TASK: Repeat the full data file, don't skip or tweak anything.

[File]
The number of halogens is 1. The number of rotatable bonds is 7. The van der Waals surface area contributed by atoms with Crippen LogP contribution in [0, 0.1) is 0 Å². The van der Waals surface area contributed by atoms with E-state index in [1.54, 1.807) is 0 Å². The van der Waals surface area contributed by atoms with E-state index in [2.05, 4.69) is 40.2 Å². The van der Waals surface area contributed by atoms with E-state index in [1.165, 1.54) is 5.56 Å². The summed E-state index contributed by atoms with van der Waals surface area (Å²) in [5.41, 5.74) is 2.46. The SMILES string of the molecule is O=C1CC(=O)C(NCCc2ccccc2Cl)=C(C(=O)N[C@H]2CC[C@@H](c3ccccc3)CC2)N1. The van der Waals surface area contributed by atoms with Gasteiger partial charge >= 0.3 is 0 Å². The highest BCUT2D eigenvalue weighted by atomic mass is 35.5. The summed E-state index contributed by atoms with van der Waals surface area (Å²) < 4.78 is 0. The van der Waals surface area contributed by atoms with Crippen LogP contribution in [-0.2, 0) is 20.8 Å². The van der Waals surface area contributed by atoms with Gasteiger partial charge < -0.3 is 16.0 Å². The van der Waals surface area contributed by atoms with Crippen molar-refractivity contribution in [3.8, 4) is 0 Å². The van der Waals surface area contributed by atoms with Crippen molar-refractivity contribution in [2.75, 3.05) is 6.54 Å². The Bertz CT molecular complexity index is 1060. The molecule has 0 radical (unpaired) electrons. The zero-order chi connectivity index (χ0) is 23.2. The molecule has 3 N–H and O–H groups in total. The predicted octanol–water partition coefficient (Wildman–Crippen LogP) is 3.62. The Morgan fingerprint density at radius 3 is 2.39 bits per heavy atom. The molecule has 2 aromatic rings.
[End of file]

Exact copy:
The number of halogens is 1. The number of rotatable bonds is 7. The van der Waals surface area contributed by atoms with Crippen LogP contribution in [0, 0.1) is 0 Å². The van der Waals surface area contributed by atoms with E-state index in [1.54, 1.807) is 0 Å². The van der Waals surface area contributed by atoms with E-state index in [2.05, 4.69) is 40.2 Å². The van der Waals surface area contributed by atoms with E-state index in [1.165, 1.54) is 5.56 Å². The summed E-state index contributed by atoms with van der Waals surface area (Å²) in [5.41, 5.74) is 2.46. The SMILES string of the molecule is O=C1CC(=O)C(NCCc2ccccc2Cl)=C(C(=O)N[C@H]2CC[C@@H](c3ccccc3)CC2)N1. The van der Waals surface area contributed by atoms with Gasteiger partial charge >= 0.3 is 0 Å². The highest BCUT2D eigenvalue weighted by atomic mass is 35.5. The summed E-state index contributed by atoms with van der Waals surface area (Å²) < 4.78 is 0. The van der Waals surface area contributed by atoms with Crippen LogP contribution in [-0.2, 0) is 20.8 Å². The van der Waals surface area contributed by atoms with Gasteiger partial charge < -0.3 is 16.0 Å². The van der Waals surface area contributed by atoms with Crippen molar-refractivity contribution in [3.8, 4) is 0 Å². The van der Waals surface area contributed by atoms with Crippen molar-refractivity contribution in [2.75, 3.05) is 6.54 Å². The Bertz CT molecular complexity index is 1060. The molecule has 0 radical (unpaired) electrons. The zero-order chi connectivity index (χ0) is 23.2. The molecule has 3 N–H and O–H groups in total. The predicted octanol–water partition coefficient (Wildman–Crippen LogP) is 3.62. The Morgan fingerprint density at radius 3 is 2.39 bits per heavy atom. The molecule has 2 aromatic rings.